08222017

In the Fast Lane

How does America’s automotive industry compare to its European counterpart? Innovation, investment and global diversity are key advantages…

 

Greg Gjerdingen 9119012135_c8c8760afa_o Flickr Attribution 2.0 Generic (CC BY 2.0) https://creativecommons.org/licenses/by/2.0/, M 93 Wikimedia Attribution-ShareAlike 3.0/(CC BY-SA 3.0 DE) Commons https://creativecommons.org/licenses/by-sa/3.0/de/deed.en, Mercedes-Benz-1579305 Pixabay ( https://pixabay.com/en/) CC0 Public Domain https://creativecommons.org/publicdomain/zero/1.0/deed.de Composition: JVG

Greg Gjerdingen 9119012135_c8c8760afa_o Flickr Attribution 2.0 Generic (CC BY 2.0) https://creativecommons.org/licenses/by/2.0/, M 93 Wikimedia Attribution-ShareAlike 3.0/(CC BY-SA 3.0 DE) Commons https://creativecommons.org/licenses/by-sa/3.0/de/deed.en, Mercedes-Benz-1579305 Pixabay ( https://pixabay.com/en/) CC0 Public Domain https://creativecommons.org/publicdomain/zero/1.0/deed.de
Composition: JVG

Angela Merkel took it all in stride. When the new US President Donald Trump failed to extend her the usual handshake for the cameras during her state visit, the German chancellor only momentarily looked surprised. Her reaction was more evident when Trump criticized Germany’s export surplus and demanded that the chancellor do more for Germany’s domestic market – and buy more American cars. One of the captains of industry who accompanied Angela Merkel to Washington made an even more pointed comment: BMW CEO Harald Krüger said the company was the largest exporter of vehicles from the US, with the BMW plant in the US exporting more cars abroad than General Motors (GM) and Ford combined. Trump was astonished, and refrained from noting that the Bavarian automaker is planning to open another plant in Mexico. But when it came to US automakers, Trump made it clear he would brook no such investments. GM and Ford obediently backed down.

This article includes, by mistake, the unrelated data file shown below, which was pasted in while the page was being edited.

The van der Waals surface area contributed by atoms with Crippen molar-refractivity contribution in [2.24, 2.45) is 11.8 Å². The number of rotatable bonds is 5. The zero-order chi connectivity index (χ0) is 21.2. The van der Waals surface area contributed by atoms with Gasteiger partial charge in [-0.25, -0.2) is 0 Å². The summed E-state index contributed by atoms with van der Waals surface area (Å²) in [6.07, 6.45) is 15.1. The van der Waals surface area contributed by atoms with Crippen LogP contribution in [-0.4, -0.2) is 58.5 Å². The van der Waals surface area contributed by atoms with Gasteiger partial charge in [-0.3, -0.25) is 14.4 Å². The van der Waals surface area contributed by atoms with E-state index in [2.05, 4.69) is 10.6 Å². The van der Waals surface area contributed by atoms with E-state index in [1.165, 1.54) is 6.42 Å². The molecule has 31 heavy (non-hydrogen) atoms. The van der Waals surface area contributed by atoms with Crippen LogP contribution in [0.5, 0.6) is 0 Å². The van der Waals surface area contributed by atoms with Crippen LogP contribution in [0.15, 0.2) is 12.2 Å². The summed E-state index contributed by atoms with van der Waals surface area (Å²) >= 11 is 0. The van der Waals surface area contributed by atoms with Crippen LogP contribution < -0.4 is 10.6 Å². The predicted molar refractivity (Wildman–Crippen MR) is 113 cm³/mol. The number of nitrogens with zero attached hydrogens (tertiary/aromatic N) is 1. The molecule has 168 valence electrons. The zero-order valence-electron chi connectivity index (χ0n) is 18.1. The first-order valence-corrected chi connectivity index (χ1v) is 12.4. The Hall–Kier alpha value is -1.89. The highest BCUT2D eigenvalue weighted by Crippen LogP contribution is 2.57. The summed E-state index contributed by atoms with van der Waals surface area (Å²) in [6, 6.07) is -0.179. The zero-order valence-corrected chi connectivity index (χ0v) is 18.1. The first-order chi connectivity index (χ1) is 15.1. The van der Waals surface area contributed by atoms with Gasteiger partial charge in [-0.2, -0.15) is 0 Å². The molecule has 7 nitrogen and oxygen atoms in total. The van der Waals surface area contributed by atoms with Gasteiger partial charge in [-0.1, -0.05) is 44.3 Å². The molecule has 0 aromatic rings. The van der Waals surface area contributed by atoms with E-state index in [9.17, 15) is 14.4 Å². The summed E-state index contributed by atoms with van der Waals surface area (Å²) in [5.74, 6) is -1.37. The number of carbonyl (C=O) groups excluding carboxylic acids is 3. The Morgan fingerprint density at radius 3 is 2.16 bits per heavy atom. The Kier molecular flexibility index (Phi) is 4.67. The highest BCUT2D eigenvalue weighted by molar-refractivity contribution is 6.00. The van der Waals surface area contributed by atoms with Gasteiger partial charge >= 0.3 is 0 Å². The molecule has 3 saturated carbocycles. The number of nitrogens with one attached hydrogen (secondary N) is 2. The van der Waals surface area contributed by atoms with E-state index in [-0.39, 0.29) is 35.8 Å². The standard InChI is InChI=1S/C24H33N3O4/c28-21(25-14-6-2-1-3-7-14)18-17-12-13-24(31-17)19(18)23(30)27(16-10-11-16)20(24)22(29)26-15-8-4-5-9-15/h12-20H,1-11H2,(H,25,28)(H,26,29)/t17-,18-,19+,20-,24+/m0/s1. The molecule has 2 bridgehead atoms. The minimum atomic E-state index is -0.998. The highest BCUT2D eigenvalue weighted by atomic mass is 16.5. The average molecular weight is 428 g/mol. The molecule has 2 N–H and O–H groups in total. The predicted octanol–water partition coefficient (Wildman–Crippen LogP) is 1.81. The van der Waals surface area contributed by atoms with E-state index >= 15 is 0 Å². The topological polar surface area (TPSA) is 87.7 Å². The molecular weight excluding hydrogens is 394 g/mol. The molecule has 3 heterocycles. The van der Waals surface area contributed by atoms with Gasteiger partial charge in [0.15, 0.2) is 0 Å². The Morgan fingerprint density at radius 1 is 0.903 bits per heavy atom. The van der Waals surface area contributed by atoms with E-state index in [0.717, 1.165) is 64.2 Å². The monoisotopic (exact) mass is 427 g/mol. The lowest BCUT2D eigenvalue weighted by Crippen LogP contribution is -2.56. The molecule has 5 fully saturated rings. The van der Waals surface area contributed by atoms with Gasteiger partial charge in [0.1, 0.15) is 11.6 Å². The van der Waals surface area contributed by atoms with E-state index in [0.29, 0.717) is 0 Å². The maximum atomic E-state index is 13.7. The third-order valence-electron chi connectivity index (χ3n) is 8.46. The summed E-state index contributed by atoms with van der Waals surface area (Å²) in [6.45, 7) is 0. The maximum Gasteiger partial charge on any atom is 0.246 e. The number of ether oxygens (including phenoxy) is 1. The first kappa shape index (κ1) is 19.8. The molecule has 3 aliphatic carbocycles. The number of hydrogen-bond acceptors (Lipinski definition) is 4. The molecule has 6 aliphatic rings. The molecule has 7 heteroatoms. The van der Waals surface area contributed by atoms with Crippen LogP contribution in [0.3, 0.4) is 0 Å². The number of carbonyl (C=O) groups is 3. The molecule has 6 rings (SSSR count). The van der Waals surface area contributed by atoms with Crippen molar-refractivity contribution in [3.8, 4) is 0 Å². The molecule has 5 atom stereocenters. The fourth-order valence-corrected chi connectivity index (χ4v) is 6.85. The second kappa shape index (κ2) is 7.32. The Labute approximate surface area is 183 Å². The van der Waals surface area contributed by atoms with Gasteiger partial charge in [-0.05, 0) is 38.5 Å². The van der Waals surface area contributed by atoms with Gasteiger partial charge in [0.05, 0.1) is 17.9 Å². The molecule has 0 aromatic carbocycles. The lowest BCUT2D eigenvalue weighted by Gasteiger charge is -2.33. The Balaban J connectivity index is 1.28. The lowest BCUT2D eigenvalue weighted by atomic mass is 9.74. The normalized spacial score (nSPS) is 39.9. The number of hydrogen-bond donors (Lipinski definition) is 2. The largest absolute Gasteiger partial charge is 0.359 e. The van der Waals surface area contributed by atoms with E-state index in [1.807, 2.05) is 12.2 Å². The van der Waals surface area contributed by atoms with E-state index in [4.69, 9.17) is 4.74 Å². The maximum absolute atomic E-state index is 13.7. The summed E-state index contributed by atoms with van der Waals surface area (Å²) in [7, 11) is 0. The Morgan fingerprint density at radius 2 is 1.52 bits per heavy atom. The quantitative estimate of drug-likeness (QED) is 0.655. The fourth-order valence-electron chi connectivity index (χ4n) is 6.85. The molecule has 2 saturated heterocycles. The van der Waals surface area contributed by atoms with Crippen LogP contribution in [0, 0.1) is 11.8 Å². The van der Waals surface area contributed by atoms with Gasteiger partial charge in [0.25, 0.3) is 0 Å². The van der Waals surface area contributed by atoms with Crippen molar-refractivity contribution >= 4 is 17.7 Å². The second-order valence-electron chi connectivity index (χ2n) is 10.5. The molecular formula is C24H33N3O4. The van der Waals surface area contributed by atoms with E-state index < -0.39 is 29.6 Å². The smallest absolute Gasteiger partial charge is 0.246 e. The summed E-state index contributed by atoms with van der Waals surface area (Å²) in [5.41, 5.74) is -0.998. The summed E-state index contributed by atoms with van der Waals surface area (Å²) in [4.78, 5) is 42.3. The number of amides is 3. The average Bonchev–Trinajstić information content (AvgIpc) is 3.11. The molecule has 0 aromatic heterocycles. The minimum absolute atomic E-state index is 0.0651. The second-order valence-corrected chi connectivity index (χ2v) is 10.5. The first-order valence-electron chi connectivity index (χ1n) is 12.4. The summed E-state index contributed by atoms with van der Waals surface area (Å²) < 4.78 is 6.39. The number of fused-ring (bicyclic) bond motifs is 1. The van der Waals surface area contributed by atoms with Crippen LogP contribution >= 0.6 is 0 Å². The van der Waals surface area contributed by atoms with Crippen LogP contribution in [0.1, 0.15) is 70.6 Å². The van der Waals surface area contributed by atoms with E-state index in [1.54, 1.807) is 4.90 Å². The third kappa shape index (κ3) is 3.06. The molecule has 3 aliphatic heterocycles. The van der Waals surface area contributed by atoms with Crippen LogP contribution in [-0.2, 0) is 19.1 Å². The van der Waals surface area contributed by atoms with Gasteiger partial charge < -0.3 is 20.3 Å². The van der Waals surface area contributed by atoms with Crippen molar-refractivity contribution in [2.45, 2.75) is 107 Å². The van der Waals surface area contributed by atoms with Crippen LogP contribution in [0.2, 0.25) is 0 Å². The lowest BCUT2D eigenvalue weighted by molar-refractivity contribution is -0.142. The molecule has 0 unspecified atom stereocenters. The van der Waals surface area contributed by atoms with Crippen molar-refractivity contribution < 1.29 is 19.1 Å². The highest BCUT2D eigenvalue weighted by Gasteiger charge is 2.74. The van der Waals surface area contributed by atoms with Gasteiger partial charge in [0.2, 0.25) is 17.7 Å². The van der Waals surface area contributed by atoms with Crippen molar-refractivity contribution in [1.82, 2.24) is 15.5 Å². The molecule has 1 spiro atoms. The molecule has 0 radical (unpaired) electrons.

But a few facts about today’s global automotive industry still appear to have escaped Trump’s notice. For one, Trump has still failed to recognize that many American cars are not built exclusively in the US – and in some cases, are hardly built there at all. During the election campaign, the current US president had already criticized the fact that German executives seem to prefer Mercedes, BMW and Audi, while shunning Cadillac and Chevrolet. But focusing on German executives is beside the point: hardly anyone in Germany drives American. Some have a simple explanation for this – American cars just aren’t all that good.